In another episode, a gang of Humboldt squid had circled the boat New Salmon Queen from Emeryville. The squid were in full attack, with the anglers aboard hooking up on every drop. Capt. Craig Shimukuzu got out his video camera to film the action and as he pressed the record button, the ocean "blew up" - a pod of 10 killer whales came to the surface in a feeding frenzy of their own, slashing the squid to bits with their teeth.
On Thursday morning out of Bodega Bay, 20 fishermen aboard the New Sea Angler caught an estimated 15,000 pounds of Humboldt squid in 90 minutes; 400 squid that averaged 30 pounds and topped out at 70, with 90 percent of them hooked near the surface. Capt. Rick Powers said he found the squid on the northwest edge of Cordell Bank.
The arrival of the giant schools of Humboldt squid means two things, good and bad:
-- Good: They are providing the most exciting new fishing (and good eating) on the Pacific Coast.
-- Bad: These squid are predators that could alter the basic food chain in the ocean.
Humboldt squid were first seen off California in 1930, then not again until the El Niño year of 1997. They disappeared again for five years, but since 2002, they have been here to stay, according to the Monterey Bay Research Institute, taking over new territory. They are best known off the coast of South America, and in recent years, Baja California, but have expanded their range north along the Pacific Coast.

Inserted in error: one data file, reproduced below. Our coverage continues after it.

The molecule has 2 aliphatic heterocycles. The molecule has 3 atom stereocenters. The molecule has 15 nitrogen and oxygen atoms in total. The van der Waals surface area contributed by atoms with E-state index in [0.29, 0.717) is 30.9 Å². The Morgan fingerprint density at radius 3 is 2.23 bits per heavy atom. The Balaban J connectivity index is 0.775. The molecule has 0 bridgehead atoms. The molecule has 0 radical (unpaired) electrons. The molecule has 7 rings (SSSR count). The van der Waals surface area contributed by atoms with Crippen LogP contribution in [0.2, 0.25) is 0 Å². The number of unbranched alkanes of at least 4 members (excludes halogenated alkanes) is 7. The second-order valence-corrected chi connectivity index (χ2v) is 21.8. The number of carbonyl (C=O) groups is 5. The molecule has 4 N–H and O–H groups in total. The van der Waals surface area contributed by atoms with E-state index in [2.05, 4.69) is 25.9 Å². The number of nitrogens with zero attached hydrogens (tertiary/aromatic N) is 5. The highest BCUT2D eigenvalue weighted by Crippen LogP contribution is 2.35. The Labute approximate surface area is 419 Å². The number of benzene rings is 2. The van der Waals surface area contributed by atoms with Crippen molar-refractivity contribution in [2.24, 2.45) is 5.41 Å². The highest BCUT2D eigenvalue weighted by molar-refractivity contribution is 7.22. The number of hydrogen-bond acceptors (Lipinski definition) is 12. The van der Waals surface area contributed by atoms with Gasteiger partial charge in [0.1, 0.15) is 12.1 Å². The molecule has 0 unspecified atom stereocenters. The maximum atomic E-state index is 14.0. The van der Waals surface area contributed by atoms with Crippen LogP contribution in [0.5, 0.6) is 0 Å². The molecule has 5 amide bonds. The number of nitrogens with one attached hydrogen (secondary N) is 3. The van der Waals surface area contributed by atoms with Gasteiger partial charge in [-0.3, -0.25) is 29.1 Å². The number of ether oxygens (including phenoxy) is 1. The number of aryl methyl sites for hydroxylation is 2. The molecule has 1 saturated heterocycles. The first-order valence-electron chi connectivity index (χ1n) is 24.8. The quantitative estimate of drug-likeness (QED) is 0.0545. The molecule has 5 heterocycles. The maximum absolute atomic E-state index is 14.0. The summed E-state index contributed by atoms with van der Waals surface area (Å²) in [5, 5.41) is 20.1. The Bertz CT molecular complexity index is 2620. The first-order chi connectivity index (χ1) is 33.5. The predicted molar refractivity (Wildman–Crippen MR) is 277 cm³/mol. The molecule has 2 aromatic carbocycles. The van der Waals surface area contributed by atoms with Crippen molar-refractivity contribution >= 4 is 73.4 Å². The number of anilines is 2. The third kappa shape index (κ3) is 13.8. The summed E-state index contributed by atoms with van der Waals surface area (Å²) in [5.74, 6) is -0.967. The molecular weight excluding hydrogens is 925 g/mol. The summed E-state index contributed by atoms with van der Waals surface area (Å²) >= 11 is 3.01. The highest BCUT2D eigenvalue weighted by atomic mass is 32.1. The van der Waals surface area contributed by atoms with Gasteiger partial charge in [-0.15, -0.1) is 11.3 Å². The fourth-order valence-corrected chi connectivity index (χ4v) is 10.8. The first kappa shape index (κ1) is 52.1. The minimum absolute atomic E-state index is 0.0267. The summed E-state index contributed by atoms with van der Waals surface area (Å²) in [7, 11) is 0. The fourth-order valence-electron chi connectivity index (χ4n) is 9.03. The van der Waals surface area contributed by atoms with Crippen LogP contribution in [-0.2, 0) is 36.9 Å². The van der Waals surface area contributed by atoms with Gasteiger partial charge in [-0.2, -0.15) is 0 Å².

They are one of the fastest growing creatures in the world, transforming from a single cell to as much as 100 pounds during an average life span of about one year. They average 15 to 60 pounds and measure up to 6 feet long.
"They're an eating machine," Powers said. "They eat their body weight daily."
Humboldt squid are built for the job. They have 10 tentacles that are filled with teeth-lined sucker cups, including two extended tentacles that pull victims into razor-sharp beaks. "We've seen them eat each other," said Craig Stone at Emeryville Sportfishing.
Field scout Pence MacKimmie, a commercial fisherman out Half Moon Bay, said he and others have seen squid marks on deep-water black rockfish. Stanley Carpenter, a sport angler, said he saw squid marks on salmon out of Fort Bragg. Longstreth has seen them mow down huge schools of sardines and anchovies. Off of Chile, Humboldt squid are blamed for the collapse of hake.
"We don't know the impact," Power said. "That's the scary thing."
It's possible that squid have ravaged schools of salmon and rockfish, contributing to their low numbers, but this has not been verified. Capt. Tom Mattusch of the Huli Cat in Half Moon Bay has donated the stomach of every Humboldt squid caught on his boat the past few years for a federal study that is analyzing the contents.